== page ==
Inside Every Monkee There’s a Person

Mike Nesmith

Standing around the entrance to Screen Gems, you can always run into different types of people—television stars, producers, writers and even a grey-haired grandmotherly woman who rides a motorcycle for some unusual Screen Gems purpose.

But one of the most unusual people you can meet standing on the concrete sidewalk near the gate is a Monkee fan who has just been lucky enough to meet the group. Ten times out of ten, she’s easily identified because she’s standing there either whispering or shreiking [sic] “But they’re so real. They’re so human. They’re just like people!”

Peter Tork

This may come as a shock to some of you but inside every Monkee, there’s a person trying to get out.

Mike for instance, has barred himself into nearly total seclusion at his home. He lives there with his wife and two small sons, Christian and Jonathan, and they do what most families do. You can bet that when Mike wakes up in the morning, he brushes his teeth, combs his hair, probably says a few harsh words at the thought of getting out of bed so early and then climbs into one of his seven cars and drives to work.

Pretty ordinary, really. Mike also plans to buy a huge ranch where he can spend his spare time living the life of a normal person. What he means by that is he wants a place where people will know him as Mike Nesmith and not Mike The Monkee.

One of Mike’s fondest dreams is to find a place where both Christian and Jonathan can live, go to school and grow up like other kids, and not be constantly in the shadow of their famous father. Just as John Lennon did everything he could to protect his wife Cynthia and son Julian from too much exposure in the press, Mike is trying to shield Phyllis and their sons.

Davy, on the other hand, doesn’t live such an isolated life. He tries to find the kind of existence enjoyed by a lot of the less famous guys in Hollywood—like studio musicians or writers or producers. They are able to visit places and do things unrecognized to the general public but very recognizable and very important to those in the know—people who realize what’s happening behind the scenes. Of course, Davy can never be unknown but he can visit places where people don’t make a fuss over him.

Davy Jones

Davy’s extremely friendly—anyone will tell you that—and easy to get along with. He tolerates all types of people, even those who wind up costing him money or people who are considered “Hollywood hangers-on” which means they don’t do anything more constructive than bug pop stars all day long.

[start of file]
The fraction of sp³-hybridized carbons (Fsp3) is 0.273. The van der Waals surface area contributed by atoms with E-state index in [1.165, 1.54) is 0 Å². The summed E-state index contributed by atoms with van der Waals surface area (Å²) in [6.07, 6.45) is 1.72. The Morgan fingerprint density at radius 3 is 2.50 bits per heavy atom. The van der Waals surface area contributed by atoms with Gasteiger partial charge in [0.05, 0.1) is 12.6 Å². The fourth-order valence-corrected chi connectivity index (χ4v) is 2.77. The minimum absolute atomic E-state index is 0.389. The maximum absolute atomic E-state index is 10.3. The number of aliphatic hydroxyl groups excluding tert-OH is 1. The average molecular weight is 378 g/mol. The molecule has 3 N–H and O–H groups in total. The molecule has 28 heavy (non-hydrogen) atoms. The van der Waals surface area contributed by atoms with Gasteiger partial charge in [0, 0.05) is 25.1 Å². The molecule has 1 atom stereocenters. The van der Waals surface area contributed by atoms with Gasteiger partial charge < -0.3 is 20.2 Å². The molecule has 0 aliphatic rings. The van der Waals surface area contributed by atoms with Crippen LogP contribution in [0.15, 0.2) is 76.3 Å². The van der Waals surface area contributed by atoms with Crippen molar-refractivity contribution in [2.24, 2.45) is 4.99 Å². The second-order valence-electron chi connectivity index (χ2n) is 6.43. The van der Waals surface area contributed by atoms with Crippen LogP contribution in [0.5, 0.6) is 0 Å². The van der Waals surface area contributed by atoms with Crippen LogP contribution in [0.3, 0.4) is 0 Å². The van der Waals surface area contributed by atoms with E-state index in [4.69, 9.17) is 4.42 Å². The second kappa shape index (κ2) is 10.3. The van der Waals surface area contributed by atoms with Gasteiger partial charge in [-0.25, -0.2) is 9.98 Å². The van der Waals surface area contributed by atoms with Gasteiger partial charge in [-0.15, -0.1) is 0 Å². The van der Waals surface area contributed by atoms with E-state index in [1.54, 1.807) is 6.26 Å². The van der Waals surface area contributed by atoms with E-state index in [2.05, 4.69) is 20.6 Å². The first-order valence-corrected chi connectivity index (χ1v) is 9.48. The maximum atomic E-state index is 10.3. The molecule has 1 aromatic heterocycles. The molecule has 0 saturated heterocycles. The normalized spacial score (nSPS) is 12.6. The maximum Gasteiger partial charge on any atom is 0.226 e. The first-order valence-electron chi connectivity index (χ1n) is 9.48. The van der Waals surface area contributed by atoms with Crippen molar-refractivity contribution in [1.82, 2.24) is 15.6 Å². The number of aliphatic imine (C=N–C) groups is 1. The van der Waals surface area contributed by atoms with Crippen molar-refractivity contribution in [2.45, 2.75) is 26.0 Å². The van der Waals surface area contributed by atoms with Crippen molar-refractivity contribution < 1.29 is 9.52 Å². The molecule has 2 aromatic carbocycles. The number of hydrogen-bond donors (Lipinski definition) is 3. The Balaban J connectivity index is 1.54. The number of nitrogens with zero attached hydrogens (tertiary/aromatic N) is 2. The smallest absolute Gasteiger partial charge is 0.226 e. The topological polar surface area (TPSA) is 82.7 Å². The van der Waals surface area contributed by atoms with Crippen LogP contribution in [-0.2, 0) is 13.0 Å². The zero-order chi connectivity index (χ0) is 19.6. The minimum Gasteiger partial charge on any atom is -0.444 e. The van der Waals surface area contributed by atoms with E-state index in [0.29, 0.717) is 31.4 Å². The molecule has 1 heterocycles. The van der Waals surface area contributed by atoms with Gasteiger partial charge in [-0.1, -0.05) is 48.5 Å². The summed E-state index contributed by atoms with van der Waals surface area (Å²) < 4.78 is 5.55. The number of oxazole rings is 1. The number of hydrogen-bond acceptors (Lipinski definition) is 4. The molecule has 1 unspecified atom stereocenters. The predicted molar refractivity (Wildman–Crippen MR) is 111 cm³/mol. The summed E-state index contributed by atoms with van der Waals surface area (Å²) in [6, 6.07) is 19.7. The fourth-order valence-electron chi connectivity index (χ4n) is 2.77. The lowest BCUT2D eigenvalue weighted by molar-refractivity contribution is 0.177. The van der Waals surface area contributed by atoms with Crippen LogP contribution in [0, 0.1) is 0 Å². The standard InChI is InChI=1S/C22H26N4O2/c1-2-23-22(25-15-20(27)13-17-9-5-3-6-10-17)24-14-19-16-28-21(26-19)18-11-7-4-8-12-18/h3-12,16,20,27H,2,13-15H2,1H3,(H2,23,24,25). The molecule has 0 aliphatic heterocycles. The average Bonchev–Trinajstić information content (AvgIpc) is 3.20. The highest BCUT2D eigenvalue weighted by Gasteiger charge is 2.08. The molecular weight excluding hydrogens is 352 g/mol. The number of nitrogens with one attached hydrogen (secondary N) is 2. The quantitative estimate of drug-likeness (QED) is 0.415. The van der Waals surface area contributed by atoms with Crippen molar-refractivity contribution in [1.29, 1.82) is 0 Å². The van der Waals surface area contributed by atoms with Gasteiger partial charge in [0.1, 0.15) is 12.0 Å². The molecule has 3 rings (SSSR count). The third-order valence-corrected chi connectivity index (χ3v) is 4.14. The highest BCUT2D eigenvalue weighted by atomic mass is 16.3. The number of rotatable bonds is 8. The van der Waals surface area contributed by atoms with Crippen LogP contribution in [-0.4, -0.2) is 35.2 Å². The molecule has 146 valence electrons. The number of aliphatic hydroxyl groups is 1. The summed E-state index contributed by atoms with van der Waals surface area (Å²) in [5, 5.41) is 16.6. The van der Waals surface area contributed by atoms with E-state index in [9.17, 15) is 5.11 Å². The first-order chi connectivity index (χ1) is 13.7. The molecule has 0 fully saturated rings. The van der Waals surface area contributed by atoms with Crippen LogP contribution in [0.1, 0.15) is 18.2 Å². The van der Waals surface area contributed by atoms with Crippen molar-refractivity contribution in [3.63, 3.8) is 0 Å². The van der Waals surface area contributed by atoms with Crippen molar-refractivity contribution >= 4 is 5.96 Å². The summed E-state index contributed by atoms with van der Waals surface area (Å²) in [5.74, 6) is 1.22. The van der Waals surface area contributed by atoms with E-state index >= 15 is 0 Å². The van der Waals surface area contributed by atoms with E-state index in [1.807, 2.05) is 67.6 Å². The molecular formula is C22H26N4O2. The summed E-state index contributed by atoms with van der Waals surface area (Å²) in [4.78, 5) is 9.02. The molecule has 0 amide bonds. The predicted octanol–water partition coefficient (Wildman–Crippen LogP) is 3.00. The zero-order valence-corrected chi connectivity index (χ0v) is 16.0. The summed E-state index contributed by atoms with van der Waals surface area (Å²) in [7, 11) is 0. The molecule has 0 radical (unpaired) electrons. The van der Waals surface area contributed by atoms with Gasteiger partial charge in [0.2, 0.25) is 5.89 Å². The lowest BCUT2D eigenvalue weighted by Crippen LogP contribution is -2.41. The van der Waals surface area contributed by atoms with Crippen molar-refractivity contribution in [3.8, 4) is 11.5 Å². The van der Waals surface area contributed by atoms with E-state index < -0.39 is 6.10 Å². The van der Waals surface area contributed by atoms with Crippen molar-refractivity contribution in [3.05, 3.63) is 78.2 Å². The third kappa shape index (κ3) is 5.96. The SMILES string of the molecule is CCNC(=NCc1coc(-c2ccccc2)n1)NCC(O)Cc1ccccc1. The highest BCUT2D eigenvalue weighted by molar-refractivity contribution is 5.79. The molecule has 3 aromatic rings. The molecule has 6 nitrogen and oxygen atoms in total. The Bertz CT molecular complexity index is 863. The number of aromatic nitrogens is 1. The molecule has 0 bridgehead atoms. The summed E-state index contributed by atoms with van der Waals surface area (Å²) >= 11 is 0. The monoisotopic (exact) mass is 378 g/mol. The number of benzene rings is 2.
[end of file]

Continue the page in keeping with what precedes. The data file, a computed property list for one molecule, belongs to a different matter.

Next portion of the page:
Davy isn’t flashy despite the fact that he is single, very datable and cute. He lives a quiet life and no one ever hears the comment, “Wow! Was that a wild party at Davy’s last night!!” He sticks to quiet gatherings.

Micky, on the other hand, is noted for his loud, noisy parties and his fast-paced life. He gets totally wrapped up in what he’s doing, like building things or going to clubs or throwing parties or showing movies.

Micky Dolenz

Micky fancies himself more an inventor than a movie star. If you run into him at a restaurant, he’s probably more concerned over who he’s sitting with than where he’s sitting. He wants all his friends—and the many people who come to his parties—to be cool.

Just the fact that Micky makes a big effort to do unusual things: build a gyrocopter, create wire sculpture, sew his own American Indian costume, proves that Micky is very concerned with being himself, an individual, a real person.

Last there is Peter, who strives harder than any other Monkee to be intellectually his own person. Peter studies Zen Buddism [sic] and philsophy [sic] and economics and then formulates his own opinions—and sticks to them. He says what he thinks to the press—especially in England—and has joined Micky in producing his own Monkee show on television.

He tries to get away from his screen image more than any other Monkee by letting his beard come and go at whim (providing he’s not filming, of course). Peter was one of the first Monkees to adopt Indian clothes and music to his life. At the Monterey Pop Festival, Peter was judged enough of an individual to introduce several groups and calm down the audience when the “Beatles-on-the-fairgrounds” rumors got too big. He was introduced, by the way, just as Peter Tork and not Peter The Monkee.

All this goes to prove that the life of a star can be great and fab, but it can also be boring and tedious when it’s off camera and you don’t live your life as an individual, as well as a star. The Monkees seem to have licked the problem.

[Scans by This Lovin’ Time]

Magazine: Monkee Spectacular
Editor: Ralph Benner
Volume: 1
Issue: 14
Publisher: Laufer Publishing Co.
Pages: 32–33